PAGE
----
The Importance of Teaching Empathy To Children

the-importance-of-teaching-empathy-to-children

11-02-20 10:20:00,

  • The Facts:

    This TED Talk perfectly displays why perceiving yourself as “ugly” can have a negative impact on you and why it’s so important to develop self.

  • Reflect On:

    Does society profit off of our insecurities? Who defines what’s “beautiful?” and where did it come from. Why do so many people look down on themselves in this regard?

To start, if you’ve ever looked down upon yourself or spoken the words “I’m so ugly” to yourself, you’re not alone. You could be someone who has an immense amount of self love and still have some self doubt occasionally, and that’s perfectly understandable. We live in a society that perpetuates the belief that beauty is only skin deep, and it can be difficult to ignore that message every moment of every day.

However, it’s when you start to believe those thoughts fuelled by hate rather than those focused on self love that it becomes a deeper issue. If you feel like your inner thoughts are filled with more body shaming and negativity than they are with positivity and self love, ask yourself: Why do I feel this way, and when did I start to let my outer appearance determine my self worth?

Even if you don’t experience body image issues, odds are that you know someone who does. An astonishing 10,000 people every month ask Google, “Am I ugly?”

I make a point of expressing to my friends just how beautiful they are all the time. I’ve listened to them on countless occasions discuss how perceivably “ugly” they think they are, and it always shocks me. These are my friends, the most beautiful people I know. How can they not see their beauty in the same way I so clearly do? How can they not value themselves as much as I value them?

Sometimes compliments can rub people the wrong way as well. By complimenting one another on our physical appearances, are we giving too much power to the way we look? I personally think that complimenting someone on the way they look can brighten their day, because I know it brightens mine. However, I encourage you to compliment people on their inner beauty as well, because that’s what truly matters anyways.

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Bibi in Banderastan, or the importance of words | The Vineyard of the Saker

bibi-in-banderastan,-or-the-importance-of-words-|-the-vineyard-of-the-saker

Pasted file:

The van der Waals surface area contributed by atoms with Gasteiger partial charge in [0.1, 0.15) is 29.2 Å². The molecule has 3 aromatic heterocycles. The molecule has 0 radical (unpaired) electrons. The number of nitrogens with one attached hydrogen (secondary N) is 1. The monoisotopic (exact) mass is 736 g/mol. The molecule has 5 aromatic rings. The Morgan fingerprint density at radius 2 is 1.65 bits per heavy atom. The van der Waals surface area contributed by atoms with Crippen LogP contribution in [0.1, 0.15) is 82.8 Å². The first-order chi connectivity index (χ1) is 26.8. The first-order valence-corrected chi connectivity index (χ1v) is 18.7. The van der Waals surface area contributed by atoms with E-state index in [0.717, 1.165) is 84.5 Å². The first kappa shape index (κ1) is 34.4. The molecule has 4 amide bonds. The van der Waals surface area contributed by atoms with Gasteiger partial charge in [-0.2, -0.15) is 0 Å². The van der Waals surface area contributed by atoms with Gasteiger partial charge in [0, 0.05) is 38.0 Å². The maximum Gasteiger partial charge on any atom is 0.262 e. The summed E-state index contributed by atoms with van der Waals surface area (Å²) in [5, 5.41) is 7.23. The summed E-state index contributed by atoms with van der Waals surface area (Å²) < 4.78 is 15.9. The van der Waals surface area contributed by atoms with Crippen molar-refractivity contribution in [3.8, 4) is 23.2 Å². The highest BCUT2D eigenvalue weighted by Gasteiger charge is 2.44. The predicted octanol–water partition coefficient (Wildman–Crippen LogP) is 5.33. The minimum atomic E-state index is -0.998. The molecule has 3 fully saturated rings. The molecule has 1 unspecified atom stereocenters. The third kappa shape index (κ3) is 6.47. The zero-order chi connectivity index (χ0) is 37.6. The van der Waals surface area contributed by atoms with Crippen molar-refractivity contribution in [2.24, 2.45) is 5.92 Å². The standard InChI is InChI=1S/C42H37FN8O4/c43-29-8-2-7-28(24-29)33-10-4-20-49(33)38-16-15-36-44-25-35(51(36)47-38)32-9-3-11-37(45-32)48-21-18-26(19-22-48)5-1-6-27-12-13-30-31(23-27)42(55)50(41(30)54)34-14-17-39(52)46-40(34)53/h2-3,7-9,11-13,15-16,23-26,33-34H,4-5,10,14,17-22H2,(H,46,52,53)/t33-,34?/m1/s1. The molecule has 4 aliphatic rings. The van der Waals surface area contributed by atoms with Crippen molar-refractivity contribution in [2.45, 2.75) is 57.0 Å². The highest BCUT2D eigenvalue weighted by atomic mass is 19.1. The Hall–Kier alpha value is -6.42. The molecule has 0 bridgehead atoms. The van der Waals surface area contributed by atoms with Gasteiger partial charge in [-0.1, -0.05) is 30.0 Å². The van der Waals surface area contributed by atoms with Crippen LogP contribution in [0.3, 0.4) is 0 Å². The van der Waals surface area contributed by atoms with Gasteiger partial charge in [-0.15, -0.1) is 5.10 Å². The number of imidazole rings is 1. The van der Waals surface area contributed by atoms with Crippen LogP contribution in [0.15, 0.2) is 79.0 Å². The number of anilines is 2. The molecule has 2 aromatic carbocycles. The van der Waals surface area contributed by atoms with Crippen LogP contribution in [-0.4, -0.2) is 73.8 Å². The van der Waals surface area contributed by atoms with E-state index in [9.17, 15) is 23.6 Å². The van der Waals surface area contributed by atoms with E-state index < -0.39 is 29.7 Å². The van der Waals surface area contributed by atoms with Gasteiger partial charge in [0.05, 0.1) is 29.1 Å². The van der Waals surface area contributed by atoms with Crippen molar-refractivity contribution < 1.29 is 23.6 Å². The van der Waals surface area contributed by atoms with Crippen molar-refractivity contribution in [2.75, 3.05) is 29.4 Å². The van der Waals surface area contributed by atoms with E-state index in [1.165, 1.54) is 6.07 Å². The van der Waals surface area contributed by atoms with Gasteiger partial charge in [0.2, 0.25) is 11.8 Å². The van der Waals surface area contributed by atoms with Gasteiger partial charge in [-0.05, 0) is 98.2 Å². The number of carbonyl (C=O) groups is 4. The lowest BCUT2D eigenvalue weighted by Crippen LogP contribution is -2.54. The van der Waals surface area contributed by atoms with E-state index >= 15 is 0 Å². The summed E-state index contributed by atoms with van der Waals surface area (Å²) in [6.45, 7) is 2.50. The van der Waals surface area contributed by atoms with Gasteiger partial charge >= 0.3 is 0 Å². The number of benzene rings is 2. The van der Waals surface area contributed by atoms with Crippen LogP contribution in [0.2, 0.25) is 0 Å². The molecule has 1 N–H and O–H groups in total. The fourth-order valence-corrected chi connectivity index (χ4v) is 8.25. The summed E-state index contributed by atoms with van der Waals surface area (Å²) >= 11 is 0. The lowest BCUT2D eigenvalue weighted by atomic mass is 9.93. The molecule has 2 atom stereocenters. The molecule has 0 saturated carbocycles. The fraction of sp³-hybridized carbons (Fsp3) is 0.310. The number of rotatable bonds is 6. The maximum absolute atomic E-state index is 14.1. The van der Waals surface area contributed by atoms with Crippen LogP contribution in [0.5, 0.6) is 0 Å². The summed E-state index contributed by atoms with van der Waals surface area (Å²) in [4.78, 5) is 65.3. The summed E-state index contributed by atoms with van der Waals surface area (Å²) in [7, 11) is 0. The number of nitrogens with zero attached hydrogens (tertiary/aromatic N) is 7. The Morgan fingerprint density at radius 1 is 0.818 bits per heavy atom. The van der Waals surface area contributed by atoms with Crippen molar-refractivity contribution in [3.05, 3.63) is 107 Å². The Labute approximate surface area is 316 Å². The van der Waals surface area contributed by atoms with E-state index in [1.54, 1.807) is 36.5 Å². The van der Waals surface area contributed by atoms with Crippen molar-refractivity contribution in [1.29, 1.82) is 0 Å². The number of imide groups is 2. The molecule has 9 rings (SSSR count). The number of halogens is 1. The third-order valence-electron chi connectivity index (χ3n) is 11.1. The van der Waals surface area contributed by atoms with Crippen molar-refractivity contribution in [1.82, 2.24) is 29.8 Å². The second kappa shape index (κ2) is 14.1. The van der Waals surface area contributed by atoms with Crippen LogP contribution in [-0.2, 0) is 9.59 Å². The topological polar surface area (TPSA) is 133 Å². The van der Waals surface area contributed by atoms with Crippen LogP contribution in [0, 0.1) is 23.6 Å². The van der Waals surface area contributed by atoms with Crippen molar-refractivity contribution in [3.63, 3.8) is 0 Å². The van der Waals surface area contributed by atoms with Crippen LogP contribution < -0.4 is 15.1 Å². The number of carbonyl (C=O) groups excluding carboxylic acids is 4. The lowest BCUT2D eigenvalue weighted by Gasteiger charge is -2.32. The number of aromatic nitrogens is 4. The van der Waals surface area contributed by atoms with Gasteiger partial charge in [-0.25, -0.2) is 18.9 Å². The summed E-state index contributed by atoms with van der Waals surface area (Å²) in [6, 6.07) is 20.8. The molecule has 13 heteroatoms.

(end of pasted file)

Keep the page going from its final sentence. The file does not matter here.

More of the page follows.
29-08-19 07:28:00,

[this column was written for the Unz Review]

Israeli Prime Minister made it to Kiev today, where he was greeted by the (pseudo) “traditional” Ukronazi slogan “Glory to the Ukraine! Glory to the heroes!”. For somebody like me who dislikes Zionism and Nazism just about the same, it was a sweet irony to see an Israeli Prime Minister officially traveling to the Nazi-occupied Ukraine to commemorate the massacre of Jews at Babii Iar greeted by the very same slogan which the Jews murdered at Babii Iar heard from their Banderite executioners while they were being shot.

STOP!

Do you already hear the choir of voices protesting: how can anyone expecting to be taken seriously write a paragraph about the civil war in the Ukraine with all the following words: Ukronazi, Zionism, Nazism, Nazi-occupied, Jews and Banderite?

That is a very good question.

But I have a better one!

How can anyone expecting to be taken seriously write a paragraph about the civil war in the Ukraine WITHOUT all the following words: Ukronazi, Zionism, Nazism, Nazi-occupied, Jews and Banderite?

Let’s begin with the first question. The obvious implied criticism behind the first question, is very simple and it assumes that there is a profound and inherent contradiction between everything Nazi and Jews/Zionism. Speaking about a “Nazi Jew” or a “Nazi Zionist” is just as nonsensical as speaking about dry water or and diamonds raining from the sky!

Except that both dry water and diamonds raining from the sky do exist in real nature, so let’s not jump to conclusions too fast and see which contradictions are real, and which ones are only apparent.

I won’t even go into the (deliciously controversial) topic of the historical fact of the collaboration of the German National Socialists with various Zionist organizations which, rather naively, thought that a nationalist like Hitler would understand their own nationalism and help them to emigrate to Palestine. But this goes even further than that as Hannah Arendt said, in her superb book “Eichmann in Jerusalem” (see excerpt here or,

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